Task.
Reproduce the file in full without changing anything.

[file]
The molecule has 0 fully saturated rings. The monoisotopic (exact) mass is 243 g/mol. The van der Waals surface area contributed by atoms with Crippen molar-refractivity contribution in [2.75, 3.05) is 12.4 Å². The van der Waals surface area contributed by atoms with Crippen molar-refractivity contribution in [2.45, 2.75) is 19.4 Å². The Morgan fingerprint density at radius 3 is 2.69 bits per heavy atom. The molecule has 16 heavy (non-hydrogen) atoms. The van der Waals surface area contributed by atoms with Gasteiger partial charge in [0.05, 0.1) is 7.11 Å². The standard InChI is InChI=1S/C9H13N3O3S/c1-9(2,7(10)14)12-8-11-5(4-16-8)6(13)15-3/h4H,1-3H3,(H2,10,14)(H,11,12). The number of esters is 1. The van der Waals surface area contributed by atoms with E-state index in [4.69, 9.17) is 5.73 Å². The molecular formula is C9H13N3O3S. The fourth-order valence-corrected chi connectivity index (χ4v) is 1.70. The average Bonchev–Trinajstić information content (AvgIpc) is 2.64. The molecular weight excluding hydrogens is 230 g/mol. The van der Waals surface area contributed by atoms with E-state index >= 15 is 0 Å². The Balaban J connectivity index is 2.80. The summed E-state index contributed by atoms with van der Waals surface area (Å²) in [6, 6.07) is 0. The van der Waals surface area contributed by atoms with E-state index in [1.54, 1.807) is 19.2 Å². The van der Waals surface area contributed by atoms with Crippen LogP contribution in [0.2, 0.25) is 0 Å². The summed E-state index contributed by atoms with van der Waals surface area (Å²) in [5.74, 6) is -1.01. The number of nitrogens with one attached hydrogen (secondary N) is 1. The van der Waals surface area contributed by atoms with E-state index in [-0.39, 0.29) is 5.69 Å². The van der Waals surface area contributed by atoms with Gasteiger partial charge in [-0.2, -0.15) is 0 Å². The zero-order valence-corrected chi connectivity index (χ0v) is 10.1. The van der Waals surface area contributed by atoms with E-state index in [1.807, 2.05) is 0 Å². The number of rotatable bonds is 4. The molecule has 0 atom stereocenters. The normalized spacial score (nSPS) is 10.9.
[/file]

The molecule has 0 fully saturated rings. The monoisotopic (exact) mass is 243 g/mol. The van der Waals surface area contributed by atoms with Crippen molar-refractivity contribution in [2.75, 3.05) is 12.4 Å². The van der Waals surface area contributed by atoms with Crippen molar-refractivity contribution in [2.45, 2.75) is 19.4 Å². The Morgan fingerprint density at radius 3 is 2.69 bits per heavy atom. The molecule has 16 heavy (non-hydrogen) atoms. The van der Waals surface area contributed by atoms with Gasteiger partial charge in [0.05, 0.1) is 7.11 Å². The standard InChI is InChI=1S/C9H13N3O3S/c1-9(2,7(10)14)12-8-11-5(4-16-8)6(13)15-3/h4H,1-3H3,(H2,10,14)(H,11,12). The number of esters is 1. The van der Waals surface area contributed by atoms with E-state index in [4.69, 9.17) is 5.73 Å². The molecular formula is C9H13N3O3S. The fourth-order valence-corrected chi connectivity index (χ4v) is 1.70. The average Bonchev–Trinajstić information content (AvgIpc) is 2.64. The molecular weight excluding hydrogens is 230 g/mol. The van der Waals surface area contributed by atoms with E-state index >= 15 is 0 Å². The Balaban J connectivity index is 2.80. The summed E-state index contributed by atoms with van der Waals surface area (Å²) in [6, 6.07) is 0. The van der Waals surface area contributed by atoms with E-state index in [1.54, 1.807) is 19.2 Å². The van der Waals surface area contributed by atoms with Crippen LogP contribution in [0.2, 0.25) is 0 Å². The summed E-state index contributed by atoms with van der Waals surface area (Å²) in [5.74, 6) is -1.01. The number of nitrogens with one attached hydrogen (secondary N) is 1. The van der Waals surface area contributed by atoms with E-state index in [-0.39, 0.29) is 5.69 Å². The van der Waals surface area contributed by atoms with Gasteiger partial charge in [-0.2, -0.15) is 0 Å². The zero-order valence-corrected chi connectivity index (χ0v) is 10.1. The van der Waals surface area contributed by atoms with E-state index in [1.807, 2.05) is 0 Å². The number of rotatable bonds is 4. The molecule has 0 atom stereocenters. The normalized spacial score (nSPS) is 10.9.